• IPCC – leading authorityWhat’s good: we control emissionsEmissions scenarios: pop, tech and affluenceWhat’s bad: we’re on the steepest track, quality of life, chinaOf course, many uncertainties: Complex earth system, feedbacks, sinks, sources
  • More extreme weather, more drought, more flood, higher Ts, etc…
  • Changes -- risksThrough historical data and modeling to highlight three primary climate hazards that NYS has and will continue to face.
  • One of our state’s best temp record is from the sewage plant in Pok. It goes back over a hundred years.They have measured and recording temperatures at the Poughkeepsie Sewage Treatment Plant for over 100 years. This serves as evidence of increasing average temps in the Mid-Hudson Valley.
  • Heavy downpour events have become more frequent in recent decades in New York State 74% since 1960. Projections indicate total annual precipitation is projected to increase only slightly. Overall, we can expect more dry periods intermixed with heavy rain events and decreased snow cover in the winter.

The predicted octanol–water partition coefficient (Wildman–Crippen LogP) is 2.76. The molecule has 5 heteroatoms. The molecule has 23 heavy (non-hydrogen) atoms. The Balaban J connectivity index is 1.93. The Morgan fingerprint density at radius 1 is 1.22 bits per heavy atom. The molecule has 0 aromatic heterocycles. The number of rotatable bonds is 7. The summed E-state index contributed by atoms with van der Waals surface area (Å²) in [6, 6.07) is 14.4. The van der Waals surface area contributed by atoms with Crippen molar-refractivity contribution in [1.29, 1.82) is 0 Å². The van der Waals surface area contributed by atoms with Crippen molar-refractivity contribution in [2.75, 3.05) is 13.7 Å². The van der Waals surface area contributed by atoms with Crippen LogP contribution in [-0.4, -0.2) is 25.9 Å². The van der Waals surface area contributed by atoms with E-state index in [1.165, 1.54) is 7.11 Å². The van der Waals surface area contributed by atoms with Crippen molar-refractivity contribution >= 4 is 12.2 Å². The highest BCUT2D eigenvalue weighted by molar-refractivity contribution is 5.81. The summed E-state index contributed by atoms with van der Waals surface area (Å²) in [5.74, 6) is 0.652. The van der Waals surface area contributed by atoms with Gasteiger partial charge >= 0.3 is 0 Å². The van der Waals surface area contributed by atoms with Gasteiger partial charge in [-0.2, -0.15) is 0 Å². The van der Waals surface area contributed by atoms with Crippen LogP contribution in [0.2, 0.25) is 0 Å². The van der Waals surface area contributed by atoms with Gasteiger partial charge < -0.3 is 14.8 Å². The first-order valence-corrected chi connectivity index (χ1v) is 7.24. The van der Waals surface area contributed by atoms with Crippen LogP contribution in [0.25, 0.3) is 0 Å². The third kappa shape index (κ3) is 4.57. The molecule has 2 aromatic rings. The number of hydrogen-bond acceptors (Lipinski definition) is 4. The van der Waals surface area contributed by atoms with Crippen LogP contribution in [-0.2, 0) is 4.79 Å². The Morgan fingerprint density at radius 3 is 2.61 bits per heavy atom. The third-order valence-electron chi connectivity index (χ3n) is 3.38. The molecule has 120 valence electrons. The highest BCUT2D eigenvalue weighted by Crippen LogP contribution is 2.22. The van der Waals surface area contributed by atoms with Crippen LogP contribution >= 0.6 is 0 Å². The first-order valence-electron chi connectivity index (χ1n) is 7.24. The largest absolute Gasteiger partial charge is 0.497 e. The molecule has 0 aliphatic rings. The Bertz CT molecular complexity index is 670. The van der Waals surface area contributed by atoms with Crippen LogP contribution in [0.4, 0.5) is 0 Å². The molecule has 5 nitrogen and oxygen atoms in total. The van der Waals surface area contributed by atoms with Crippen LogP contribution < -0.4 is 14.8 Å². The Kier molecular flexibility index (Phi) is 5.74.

• Here are annual precipitation data for Pok since 1895. You can see there’s more variability across years.-lines not statistically significant, just show how the range of precip has increased over time. More recently we see wetter years intermixed with drier years. Earlier in the century variation much smaller.
  • Risks
  • If you live in a house for 30 yrs (the typical mortgage), there is a 30% chance you will experience a 100-yr flood
  • Remember the estimates??Present day, with 100 year flood72” SLR will be like the 100 year flood all of the time
  • So, now that we all understand the potential of our future climate here in NYS, what can we do about it?